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Distribution and potential spread of Japanese knotweed (Polygonum cuspidatum) in Canada relative to climatic thresholds

Bourchier, R.S., Van Hezewijk, B.H. (2010). Distribution and potential spread of Japanese knotweed (Polygonum cuspidatum) in Canada relative to climatic thresholds, 3(1), 32-39. http://dx.doi.org/10.1614/IPSM-09-007.1

Abstract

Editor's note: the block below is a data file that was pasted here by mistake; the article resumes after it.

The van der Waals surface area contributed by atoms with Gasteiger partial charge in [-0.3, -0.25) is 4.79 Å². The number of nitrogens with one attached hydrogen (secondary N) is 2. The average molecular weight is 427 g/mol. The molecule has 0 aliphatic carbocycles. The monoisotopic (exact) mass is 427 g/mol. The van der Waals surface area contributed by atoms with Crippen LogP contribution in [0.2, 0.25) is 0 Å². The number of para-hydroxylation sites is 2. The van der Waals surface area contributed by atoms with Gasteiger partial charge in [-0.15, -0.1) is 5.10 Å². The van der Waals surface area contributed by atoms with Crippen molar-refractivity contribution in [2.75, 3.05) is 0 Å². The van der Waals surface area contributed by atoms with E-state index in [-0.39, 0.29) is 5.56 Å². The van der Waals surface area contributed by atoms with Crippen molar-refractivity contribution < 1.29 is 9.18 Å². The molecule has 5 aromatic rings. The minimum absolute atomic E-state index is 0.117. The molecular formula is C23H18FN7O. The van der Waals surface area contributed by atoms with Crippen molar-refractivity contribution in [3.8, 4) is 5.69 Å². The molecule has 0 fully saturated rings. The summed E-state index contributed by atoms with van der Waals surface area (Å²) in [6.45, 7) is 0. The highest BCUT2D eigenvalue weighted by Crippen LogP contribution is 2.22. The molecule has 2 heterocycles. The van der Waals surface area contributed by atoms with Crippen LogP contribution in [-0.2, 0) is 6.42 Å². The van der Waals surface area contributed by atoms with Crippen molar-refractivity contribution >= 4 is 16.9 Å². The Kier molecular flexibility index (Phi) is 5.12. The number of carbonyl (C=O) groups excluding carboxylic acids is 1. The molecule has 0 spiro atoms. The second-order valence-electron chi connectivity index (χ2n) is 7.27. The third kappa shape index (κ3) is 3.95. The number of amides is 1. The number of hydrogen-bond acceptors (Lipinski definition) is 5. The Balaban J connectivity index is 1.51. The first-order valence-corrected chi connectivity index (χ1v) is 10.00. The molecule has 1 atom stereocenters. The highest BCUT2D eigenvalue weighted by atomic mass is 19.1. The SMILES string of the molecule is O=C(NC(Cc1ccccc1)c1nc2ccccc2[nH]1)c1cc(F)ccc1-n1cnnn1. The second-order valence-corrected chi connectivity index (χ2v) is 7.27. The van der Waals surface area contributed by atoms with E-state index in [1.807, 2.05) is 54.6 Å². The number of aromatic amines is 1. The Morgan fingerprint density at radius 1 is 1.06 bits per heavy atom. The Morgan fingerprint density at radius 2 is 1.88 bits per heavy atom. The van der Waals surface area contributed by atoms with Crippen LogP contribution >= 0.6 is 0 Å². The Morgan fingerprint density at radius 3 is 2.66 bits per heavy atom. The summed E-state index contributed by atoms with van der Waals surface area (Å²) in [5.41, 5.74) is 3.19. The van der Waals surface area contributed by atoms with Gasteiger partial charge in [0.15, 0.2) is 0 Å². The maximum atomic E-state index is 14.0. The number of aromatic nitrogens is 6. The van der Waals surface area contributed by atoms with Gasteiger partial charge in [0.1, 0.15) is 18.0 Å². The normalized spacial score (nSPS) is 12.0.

Japanese knotweed (JK) is one of the most aggressive invasive plants known in the U.K., where its biology has been well-studied. It was introduced into Canada around 1900, but only recently has it become a serious concern in the province of British Columbia (BC). Climatic conditions, including annual degree days and mean-annual minimum temperatures at knotweed sites in British Columbia were modeled in BioSIM, using weather normals and long-term daily weather data, and compared to published thresholds (degree day = 2,505 DD, minimum temperature = -30.2 C, base temperature 0 C ). The degree-day threshold was more limiting to JK in British Columbia than mean-minimum temperature (12.3% of province habitat was suitable for JK based on degree days compared with 26% for mean-minimum temperature). A new annual-precipitation threshold of 735 mm/year based on 95% of known knotweed sites in BC was identified. The best-fit logistic regression model included degree days and annual precipitation and predicted knotweed presence/absence with over 97% efficiency. Existing knotweed sites occupy just over half of the suitable habitat in BC, indicating there are still significant areas to be invaded. The limiting threshold for knotweed was reversed in Southern Ontario with between 35 to 53% of the habitat suitable based on minimum temperatures, whereas degree-day accumulations and annual precipitation were not limiting. Warmer temperatures from 2000 to 2008 resulted in an increase to 53% of the habitat in Southern Ontario being suitable for knotweed, compared to 35% when 1971 to 2000 weather normals were used. Different climatic thresholds among provinces might result in selection for different invasive knotweed genotypes. This could influence the success of biological control agents because of differential host suitability of knotweed genotypes. Habitat suitability maps generated will enable better targeting of knotweed surveys based on the risk of knotweed establishment. © 2010 Weed Science Society of America.

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